In a letter to the Prime Minister, Labour's Leeds Central MP Mr Benn pointed out that he had told the Commons he would set out his plan "long before" the 30-day timetable suggested by Chancellor Angela Merkel when they met in August.
However, Mr Benn said that with just four days to the 30-day deadline, EU Commission president Jean- Claude Juncker had made clear that such proposals "have not yet been made" by the UK side.
The European Union's frustration with Boris Johnson about his Brexit strategy was laid bare today after the Prime Minister met Mr Juncker. Mr Johnson and the European Commission president sat down for their first face-to-face talks in a restaurant in Mr Juncker's native Luxembourg.
Following their talks, the commission said Mr Johnson had still not made legally operational proposals to replace the backstop - the controversial contingency measure which keeps the UK closely tied to EU rules to prevent the return of a hard border with Ireland.
Luxembourg's Prime Minister Xavier Bettel went further, warning that EU citizens were facing mounting uncertainty due to Brexit while standing next to an empty podium after Mr Johnson pulled out of a joint appearance.
"You can't hold their future hostage for party political gains," Mr Bettel said.
Gesturing to the empty space where Mr Johnson should have been, Mr Bettel said: "Now it's on Mr Johnson - he holds the future of all UK citizens and every EU citizen living in the UK in his hands. It's his responsibility. Your people, our people, count on you - but the clock is ticking, use your time wisely."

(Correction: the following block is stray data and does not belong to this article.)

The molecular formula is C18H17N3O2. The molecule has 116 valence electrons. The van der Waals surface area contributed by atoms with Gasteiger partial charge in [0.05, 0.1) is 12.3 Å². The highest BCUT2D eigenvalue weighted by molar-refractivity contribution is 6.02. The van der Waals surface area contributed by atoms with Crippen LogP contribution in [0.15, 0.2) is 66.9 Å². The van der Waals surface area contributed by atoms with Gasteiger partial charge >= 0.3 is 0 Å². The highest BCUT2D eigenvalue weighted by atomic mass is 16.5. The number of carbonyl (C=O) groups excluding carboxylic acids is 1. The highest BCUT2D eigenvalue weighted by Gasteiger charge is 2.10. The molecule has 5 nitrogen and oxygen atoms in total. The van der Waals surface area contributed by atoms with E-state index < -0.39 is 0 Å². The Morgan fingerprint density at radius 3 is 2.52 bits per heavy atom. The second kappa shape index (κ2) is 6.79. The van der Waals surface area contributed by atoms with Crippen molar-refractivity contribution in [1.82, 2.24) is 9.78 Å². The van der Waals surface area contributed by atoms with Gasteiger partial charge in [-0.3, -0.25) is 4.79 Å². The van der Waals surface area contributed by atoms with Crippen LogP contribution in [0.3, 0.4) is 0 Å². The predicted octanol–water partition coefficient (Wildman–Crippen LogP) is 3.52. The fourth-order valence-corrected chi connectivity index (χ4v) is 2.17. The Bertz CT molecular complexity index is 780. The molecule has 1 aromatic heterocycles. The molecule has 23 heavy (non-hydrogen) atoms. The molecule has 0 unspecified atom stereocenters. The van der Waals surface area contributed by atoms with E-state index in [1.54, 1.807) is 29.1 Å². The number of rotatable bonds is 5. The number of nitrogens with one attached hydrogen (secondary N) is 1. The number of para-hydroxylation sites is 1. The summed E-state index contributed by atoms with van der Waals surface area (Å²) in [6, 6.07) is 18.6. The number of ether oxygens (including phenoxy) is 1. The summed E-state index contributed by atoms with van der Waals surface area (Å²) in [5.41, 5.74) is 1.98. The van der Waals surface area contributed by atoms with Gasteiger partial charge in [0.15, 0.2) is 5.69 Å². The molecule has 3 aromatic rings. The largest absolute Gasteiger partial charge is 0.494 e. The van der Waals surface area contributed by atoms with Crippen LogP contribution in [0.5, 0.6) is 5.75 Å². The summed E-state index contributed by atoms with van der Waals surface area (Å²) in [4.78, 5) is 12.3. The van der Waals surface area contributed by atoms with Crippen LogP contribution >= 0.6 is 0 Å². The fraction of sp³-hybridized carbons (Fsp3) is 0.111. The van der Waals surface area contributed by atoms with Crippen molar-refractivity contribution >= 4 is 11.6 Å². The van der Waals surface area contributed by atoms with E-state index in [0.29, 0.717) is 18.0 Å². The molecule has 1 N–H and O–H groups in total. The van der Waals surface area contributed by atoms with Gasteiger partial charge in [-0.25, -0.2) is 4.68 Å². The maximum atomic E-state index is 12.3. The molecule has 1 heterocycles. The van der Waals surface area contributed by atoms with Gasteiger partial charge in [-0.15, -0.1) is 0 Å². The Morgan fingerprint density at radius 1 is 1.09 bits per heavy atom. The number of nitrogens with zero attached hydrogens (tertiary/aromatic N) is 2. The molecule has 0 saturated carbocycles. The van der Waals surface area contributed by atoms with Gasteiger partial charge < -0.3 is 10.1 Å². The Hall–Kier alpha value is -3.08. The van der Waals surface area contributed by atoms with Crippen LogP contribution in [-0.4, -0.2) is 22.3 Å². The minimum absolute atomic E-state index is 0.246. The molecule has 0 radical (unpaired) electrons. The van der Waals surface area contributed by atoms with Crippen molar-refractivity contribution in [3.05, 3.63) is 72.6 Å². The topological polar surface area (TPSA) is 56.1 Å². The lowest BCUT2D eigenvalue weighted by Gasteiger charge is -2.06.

In his letter to the Prime Minister, Mr Benn wrote: "I would be grateful if you could confirm when you intend to publish your proposals for an alternative to the backstop so that they can be scrutinised by the Select Committee, MPs and the public.
The piece of legislation Mr Benn authored - known as the Benn Act - passed by Parliament after MPs seized control of Commons business requires the PM to seek an extension to the Brexit process if a deal has not been reached by October 19.
Foreign Secretary Dominic Raab suggested earlier today the Government was still examining the implications of the legislation.
"The UK Government is always going to behave lawfully," he told BBC Radio 4's Today. At the same time, the legislation that was required, the surrender bill, is deeply, deeply flawed."